How much time can I take?

The basic allowance for paid leave is 480 days of parental leave per child, so parents sharing custody will split that number and parents with sole custody have the full 480. Parents with multiple children, ie twins or triplets, get an increased allowance: a total of 660 days for twins and 840 for triplets.

But you don’t need to take each allotted day as a full day. Parents also have the option of reducing their working hours by three quarters, a half, one quarter or one eighth, and receiving proportional parental benefit for the time not worked. And parents of a child under the age of eight can reduce their working hours by up to 25 percent, whether or not they decide to take parental benefit for the remaining 25 percent.

Parental leave can be split into up to three separate periods per year, and sometimes more if that’s agreed with the employer.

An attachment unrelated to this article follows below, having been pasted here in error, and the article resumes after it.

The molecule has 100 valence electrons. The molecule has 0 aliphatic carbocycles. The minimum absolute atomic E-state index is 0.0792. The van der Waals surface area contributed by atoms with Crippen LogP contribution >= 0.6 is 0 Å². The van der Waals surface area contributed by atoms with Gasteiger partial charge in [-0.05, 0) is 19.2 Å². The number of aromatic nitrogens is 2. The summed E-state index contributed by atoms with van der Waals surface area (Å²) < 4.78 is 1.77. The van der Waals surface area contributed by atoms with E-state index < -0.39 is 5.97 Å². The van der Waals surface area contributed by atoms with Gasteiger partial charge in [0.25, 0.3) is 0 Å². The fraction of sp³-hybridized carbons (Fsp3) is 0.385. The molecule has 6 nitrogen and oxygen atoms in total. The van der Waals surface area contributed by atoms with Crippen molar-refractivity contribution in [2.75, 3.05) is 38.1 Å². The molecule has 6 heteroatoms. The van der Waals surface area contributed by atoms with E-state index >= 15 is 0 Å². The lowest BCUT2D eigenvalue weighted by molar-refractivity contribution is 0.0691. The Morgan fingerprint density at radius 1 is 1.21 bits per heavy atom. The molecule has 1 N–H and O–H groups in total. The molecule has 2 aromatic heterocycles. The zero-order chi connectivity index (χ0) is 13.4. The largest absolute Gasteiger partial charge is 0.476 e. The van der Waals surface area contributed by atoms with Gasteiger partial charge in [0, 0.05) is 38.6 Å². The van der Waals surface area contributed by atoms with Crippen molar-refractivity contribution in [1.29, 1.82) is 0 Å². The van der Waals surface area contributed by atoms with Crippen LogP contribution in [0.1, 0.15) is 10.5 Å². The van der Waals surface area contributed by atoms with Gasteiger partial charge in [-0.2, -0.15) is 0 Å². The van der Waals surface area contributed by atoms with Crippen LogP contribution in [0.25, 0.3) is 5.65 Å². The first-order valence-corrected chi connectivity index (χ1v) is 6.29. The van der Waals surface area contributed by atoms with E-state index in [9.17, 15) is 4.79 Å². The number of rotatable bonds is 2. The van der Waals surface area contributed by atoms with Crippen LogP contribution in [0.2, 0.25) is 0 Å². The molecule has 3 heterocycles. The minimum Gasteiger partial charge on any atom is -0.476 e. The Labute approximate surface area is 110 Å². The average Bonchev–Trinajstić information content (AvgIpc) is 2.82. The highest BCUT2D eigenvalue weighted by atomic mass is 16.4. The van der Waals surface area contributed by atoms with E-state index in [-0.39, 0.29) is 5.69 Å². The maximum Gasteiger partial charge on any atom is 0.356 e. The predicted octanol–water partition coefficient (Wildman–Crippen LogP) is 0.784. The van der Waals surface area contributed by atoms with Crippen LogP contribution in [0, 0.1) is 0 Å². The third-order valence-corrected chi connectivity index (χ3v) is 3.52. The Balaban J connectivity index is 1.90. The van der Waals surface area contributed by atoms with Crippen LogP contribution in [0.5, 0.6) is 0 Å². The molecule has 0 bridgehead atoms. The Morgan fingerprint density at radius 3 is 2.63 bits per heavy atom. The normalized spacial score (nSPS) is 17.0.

The basic allowance is 480 days per child. Photo: Maskot/Folio/

How do we share the leave?

The starting point is that both parents have an equal share of the leave: 240 days each. Each parent can transfer part of their leave to the other parent if they wish. For single parents with sole custody, the entire 480-day allowance goes to them.

For children born in 2016 or later to parents sharing custody, each parent has 90 days (of income-based, rather than basic, benefit) reserved for them individually. That doesn’t mean you have to take them, but you cannot transfer those days to the other parent so they will be lost if you choose not to. The division is different if your child was born earlier; in that case, find out what applies to you here.